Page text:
by: Michael Shields
We look back at one of the most iconic moments in the greatest television show ever made…
There are moments in life, sometimes small in nature, which you never forget. Those pivotal conversations, chance encounters and experiences to which you look back upon and realize that in that very instant, that juncture in time, you experienced something extremely significant. It might not be apparent at the time, but hindsight tells a different story. It is moments such as these that we cherish and hold dear, as if not for them we wouldn’t be the person we eventually became. These are the junctures in time that define us and make us who we are.
The same holds true for storytelling. Many of the most pivotal junctures in a story’s progression seem merely but a bump in the road along the character’s journey, but as the tale unfolds you soon realize how momentous, and how telling, that occasion was. What I aim to discuss with you here today is the impact of one of these easily overlooked moments, one that unfolded within one of the greatest stories ever told…
“Ya’ll can’t be playing checkers on no chessboard yo!” – D’Angelo Barksdale
It’s no secret that chess can be used as a metaphor for almost anything. Any time strategy is in play a metaphor to the game of chess is readily at hand. But it is a testament to the genius of David Simon in how he equated chess, and the various pieces that trounce about the chessboard, as a metaphor for the drug game in an episode of The Wire entitled “The Buys.” To begin this episode, the third of the initial season, three members of the low-rise crew are waiting on a re-up. To pass the time, two of its members, Bodie and Wallace, are playing what they believe to be checkers. D’Angelo, who heads this lower level crew, is appalled that they are playing checkers with a chess set. But it is what he does next that is admirable, for he spots an opportunity to teach the youngins a thing or two, and as the scene unfolds, it becomes evident that we are in the midst of a truly iconic moment in television history.
D’Angelo begins to teach Bodie and Wallace the game of chess in a very unique and clever fashion, by comparing it to the drug game, which all three of them know intimately by now. D’Angelo ingeniously puts a complex game like chess in terms Bodie and Wallace can understand. Yet it is important to note that Wallace and Bodie are not the only people being schooled here, as his explanation serves to interpret for the viewer the hierarchy that exists within the street system, and also highlight the hopelessness within it.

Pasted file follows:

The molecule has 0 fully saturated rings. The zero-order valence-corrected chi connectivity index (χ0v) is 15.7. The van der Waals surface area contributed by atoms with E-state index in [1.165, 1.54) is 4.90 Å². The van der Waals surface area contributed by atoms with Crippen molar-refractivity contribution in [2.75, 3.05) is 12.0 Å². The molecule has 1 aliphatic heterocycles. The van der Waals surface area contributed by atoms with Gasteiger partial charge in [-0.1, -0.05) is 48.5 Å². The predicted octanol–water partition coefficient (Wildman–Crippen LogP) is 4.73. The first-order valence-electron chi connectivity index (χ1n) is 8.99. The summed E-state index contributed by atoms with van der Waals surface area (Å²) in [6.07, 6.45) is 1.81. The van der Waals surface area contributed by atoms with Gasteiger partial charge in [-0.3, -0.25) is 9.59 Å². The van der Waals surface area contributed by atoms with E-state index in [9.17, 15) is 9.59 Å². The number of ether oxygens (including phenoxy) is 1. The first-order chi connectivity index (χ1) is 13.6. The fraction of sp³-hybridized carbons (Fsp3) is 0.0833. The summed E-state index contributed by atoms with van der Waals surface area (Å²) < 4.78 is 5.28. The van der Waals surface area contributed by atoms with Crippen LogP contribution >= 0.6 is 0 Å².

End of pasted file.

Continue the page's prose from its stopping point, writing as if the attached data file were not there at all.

“See this – this is the Kingpin. Aight? And, he the man. You get the other dudes King you got the game. But he trying to get your King too, so you got to protect it. Now, the King, he move one space any direction he damn choose, ’cause he’s the King. Like this, this, this, a’ight? But he ain’t got no hustle. But the rest of these motherfuckers on the team, they got his back. And they run so deep, he really ain’t gotta do shit.” – D’Angelo Barksdale
D’angelo begins this unforgettable soliloquy at the top, the King, the most important piece on the chessboard, akin to the Kingpin running the show on the street, in this case Avon Barksdale. He explains that the King has limited range, but that matters little as he has a whole crew set up to handle his business, to watch his back. He then describes the abilities of the Queen “who has all the moves” that both Wallace and Bodie instantly realize refers to Stringer Bell, the brains behind their operation. He shrewdly compares the Rook’s movements to that of the stash spot, where they hide the drugs, and then he moves on to the crux of the matter, the chess pieces that relates to all three of them. The Pawns…
“What about them little bald headed bitches right there?” – Bodie
“These right here, these are the Pawns. They like the soldiers. They move like this, one space forward only. Except when they fight, then it’s like this. And they like the front lines, they be out in the field.” – D’Angelo Barksdale